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September 2005

The HamsterTracker Project

In Smart Home Hacks, DanF wrote about building a hamster-powered night light. Some people think it was just a silly project, but if you read about it (website) you can actually learn a lot about electricity generation and engineering problem solving. And, it actually works!

Taking the hamster-theme to the extreme, and seeming discarding any practicality along the way, Mathijs van der Paauw offers his HamsterTracker website. There are lots of webcams, over-the-top statistics, and many other surprises to explore.

Thanks to John and the XTension discussion list for the tip.

Home automation auction

It has been a long time since I've used Mac OS 9 to automate my home and I've finally gotten around to ridding myself of the last vestiges of home automation equipment that's not supported under Mac OS X.

Yes, it would have been smarter to do this before I moved across the country, but hey, better late than never.

The items are listed on eBay now. It's tough to see some of this stuff go, particularly the fabulous Big Island YoYo telephone device -- still unmatched in functionality to this day.

Toolbox: Anthracite & Express Scribe

A quick note about two Mac applications I've been playing with lately.

Antrhacite is a "web mining" tool that lets you easily set up automated tasks that gather information from the network (or other places) and process what you find. For example, without even reading the documentation (gasp), I set up a 'bot that gets the current Amazon Sales Rank for Smart Home Hacks and appends it to a text file, along with the date and time. It was dead simple to set up, and took considerably less time than it would to write a Python or AppleScript that did the same thing. However, at a cost of $99, I really can't justify it for my own use. But if you're looking to do something similar, give it a whirl. If they came out with a less expensive personal edition, I'd certainly give it more consideration.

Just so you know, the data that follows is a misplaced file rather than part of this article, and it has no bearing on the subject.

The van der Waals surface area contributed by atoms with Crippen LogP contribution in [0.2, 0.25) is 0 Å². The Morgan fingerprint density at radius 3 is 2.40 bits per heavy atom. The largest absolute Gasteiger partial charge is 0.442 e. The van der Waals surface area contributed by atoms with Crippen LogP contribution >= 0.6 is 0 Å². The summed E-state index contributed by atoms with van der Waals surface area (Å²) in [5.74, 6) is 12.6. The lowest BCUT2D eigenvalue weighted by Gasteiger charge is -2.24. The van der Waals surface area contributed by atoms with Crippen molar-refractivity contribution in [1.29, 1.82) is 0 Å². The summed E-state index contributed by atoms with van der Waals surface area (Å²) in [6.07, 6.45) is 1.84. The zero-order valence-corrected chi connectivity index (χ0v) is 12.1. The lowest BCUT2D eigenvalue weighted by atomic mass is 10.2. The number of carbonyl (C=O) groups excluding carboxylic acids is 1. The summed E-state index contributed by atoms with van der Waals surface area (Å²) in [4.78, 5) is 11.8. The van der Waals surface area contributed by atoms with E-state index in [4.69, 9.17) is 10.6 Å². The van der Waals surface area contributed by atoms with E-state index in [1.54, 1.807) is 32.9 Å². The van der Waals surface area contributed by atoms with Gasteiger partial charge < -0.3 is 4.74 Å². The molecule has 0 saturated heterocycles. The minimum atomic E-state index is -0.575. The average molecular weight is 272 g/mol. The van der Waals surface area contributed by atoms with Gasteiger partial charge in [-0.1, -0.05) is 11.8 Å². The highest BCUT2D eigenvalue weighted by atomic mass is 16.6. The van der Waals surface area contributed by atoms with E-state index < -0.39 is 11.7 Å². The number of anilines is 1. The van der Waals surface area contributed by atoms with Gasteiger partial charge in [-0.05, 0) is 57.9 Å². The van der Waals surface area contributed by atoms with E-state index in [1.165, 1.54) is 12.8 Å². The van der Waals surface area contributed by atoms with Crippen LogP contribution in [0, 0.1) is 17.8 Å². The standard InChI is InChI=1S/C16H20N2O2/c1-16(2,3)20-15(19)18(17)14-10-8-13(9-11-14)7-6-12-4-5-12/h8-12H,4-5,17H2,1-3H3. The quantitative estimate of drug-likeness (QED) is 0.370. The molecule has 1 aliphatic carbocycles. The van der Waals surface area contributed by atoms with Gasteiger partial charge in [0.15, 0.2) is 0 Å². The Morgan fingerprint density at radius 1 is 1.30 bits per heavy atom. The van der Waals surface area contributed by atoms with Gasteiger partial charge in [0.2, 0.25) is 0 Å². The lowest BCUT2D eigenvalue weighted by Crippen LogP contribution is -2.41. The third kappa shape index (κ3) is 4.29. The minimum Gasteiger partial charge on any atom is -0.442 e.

Anthracite Addendum: I've gotten a couple of messages about Anthracite, asking me to clarify what I said above. Firstly, if you have any interest in creating spiders that routinely gather information from virtually any source --including local data sources, the results of scripts, and so on--then it's well worth your time to investigate this application. Begin by browsing the website, then download the app and use the 14 trial. The documentation is fine, I didn't disregard it because of any problem, rather, I found the application easy to understand and I didn't need to refer to it for my simplistic purposes. This is because there are a ton of samples included with the app, and its logging window gave me enough information to figure out where I needed to adjust things. My vested professional interest in documentation aside, I'm a user too, and I don't want to read the documentation any more than I have to.

Now, a word about my comment about its price. As I've been reminded (ahem, Terry) I have been know to argue that advanced, professional applications that are targeted to smaller markets are typically, if anything, underpriced given the overhead of development, support, and marketing. Two apps that I depend on daily, Tinderbox and XTension, are examples of this. So, what I should have said, is that Anthracite seems like a worthy and useful tool (hence, my blogging about it in the first place) if you need to do data mining on a regular basis. For me, since I only have one daily use, it falls outside of my price/value threshold. If I discover more uses, I'll certainly consider it.

Next up, Express Scribe. This is a free application for transcribing recorded interviews and the like. It's obviously a Windows-port and has a lot of features of questionable value to non-professionals, but it performs its main task quite nicely. I used to transcribe a meeting that I'd recorded using my iPod; playing the recording back at about 50% speed while I typed what was being said. One important note, for some reason the only way I could get it to open a WAV file was to drag it to the application's icon in the Dock. Bizarre, but it works fine otherwise. You can't beat the price, that's for sure.

Meet the Blogger Twins

Damien Barrett is one of those guys who I seem to run into at least once a year, usually at a Mac-related conference or event. It's clear that our circle of friends overlaps a little, and we've had some fun together at blogger dinners and the like.

Damien and his twin-brother, Cameron, are auditioning for The Amazing Race. I think that's a grand idea; and they've set up a website to help spread the word and make their case. They have a short video online that's pretty entertaining, and very nicely produced (using iMovie HD, of course).

I watched the first couple of seasons of the show, and liked it, but haven't watched it lately. You can bet that if the blogger twins make it, I'll tune in and cheer them on; they seem like a natural fit for the show.

Home Automation article in Macworld

I wrote an article about home automation with XTension and Indigo for Macworld magazine a few weeks ago. It's out now, in the September 2005 issue, starting on page 64. It's part of the "Old Mac, New Tricks" feature; which includes other nifty things you can do with a spare Macintosh. I hope that you enjoy it.

Here are clickable links to the products mentioned in the article:

  • Smarthome, Inc.

  • X10 Corp

  • PowerLinc USB

  • PowerLinc Controller

  • XTension

  • Indigo